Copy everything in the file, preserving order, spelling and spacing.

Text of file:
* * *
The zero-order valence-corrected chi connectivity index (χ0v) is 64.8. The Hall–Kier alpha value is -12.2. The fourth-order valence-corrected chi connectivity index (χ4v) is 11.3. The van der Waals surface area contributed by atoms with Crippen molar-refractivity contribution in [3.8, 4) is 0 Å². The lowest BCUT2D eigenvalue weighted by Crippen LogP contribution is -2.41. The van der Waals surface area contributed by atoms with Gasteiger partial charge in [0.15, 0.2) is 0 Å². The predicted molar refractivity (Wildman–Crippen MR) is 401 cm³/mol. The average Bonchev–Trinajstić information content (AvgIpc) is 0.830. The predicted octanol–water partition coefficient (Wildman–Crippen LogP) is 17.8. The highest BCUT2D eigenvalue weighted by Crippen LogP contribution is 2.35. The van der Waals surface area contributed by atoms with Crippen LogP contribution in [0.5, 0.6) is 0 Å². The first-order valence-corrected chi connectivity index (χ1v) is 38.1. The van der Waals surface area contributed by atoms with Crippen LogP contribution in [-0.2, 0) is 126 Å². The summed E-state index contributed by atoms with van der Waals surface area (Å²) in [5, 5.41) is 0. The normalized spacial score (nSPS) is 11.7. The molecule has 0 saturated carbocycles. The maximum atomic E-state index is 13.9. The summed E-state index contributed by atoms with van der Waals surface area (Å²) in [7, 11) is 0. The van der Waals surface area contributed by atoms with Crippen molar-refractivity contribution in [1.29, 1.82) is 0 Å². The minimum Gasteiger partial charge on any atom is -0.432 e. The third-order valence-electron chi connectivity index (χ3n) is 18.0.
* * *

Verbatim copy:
The zero-order valence-corrected chi connectivity index (χ0v) is 64.8. The Hall–Kier alpha value is -12.2. The fourth-order valence-corrected chi connectivity index (χ4v) is 11.3. The van der Waals surface area contributed by atoms with Crippen molar-refractivity contribution in [3.8, 4) is 0 Å². The lowest BCUT2D eigenvalue weighted by Crippen LogP contribution is -2.41. The van der Waals surface area contributed by atoms with Gasteiger partial charge in [0.15, 0.2) is 0 Å². The predicted molar refractivity (Wildman–Crippen MR) is 401 cm³/mol. The average Bonchev–Trinajstić information content (AvgIpc) is 0.830. The predicted octanol–water partition coefficient (Wildman–Crippen LogP) is 17.8. The highest BCUT2D eigenvalue weighted by Crippen LogP contribution is 2.35. The van der Waals surface area contributed by atoms with Crippen LogP contribution in [0.5, 0.6) is 0 Å². The first-order valence-corrected chi connectivity index (χ1v) is 38.1. The van der Waals surface area contributed by atoms with Crippen LogP contribution in [-0.2, 0) is 126 Å². The summed E-state index contributed by atoms with van der Waals surface area (Å²) in [5, 5.41) is 0. The normalized spacial score (nSPS) is 11.7. The molecule has 0 saturated carbocycles. The maximum atomic E-state index is 13.9. The summed E-state index contributed by atoms with van der Waals surface area (Å²) in [7, 11) is 0. The van der Waals surface area contributed by atoms with Crippen molar-refractivity contribution in [1.29, 1.82) is 0 Å². The minimum Gasteiger partial charge on any atom is -0.432 e. The third-order valence-electron chi connectivity index (χ3n) is 18.0.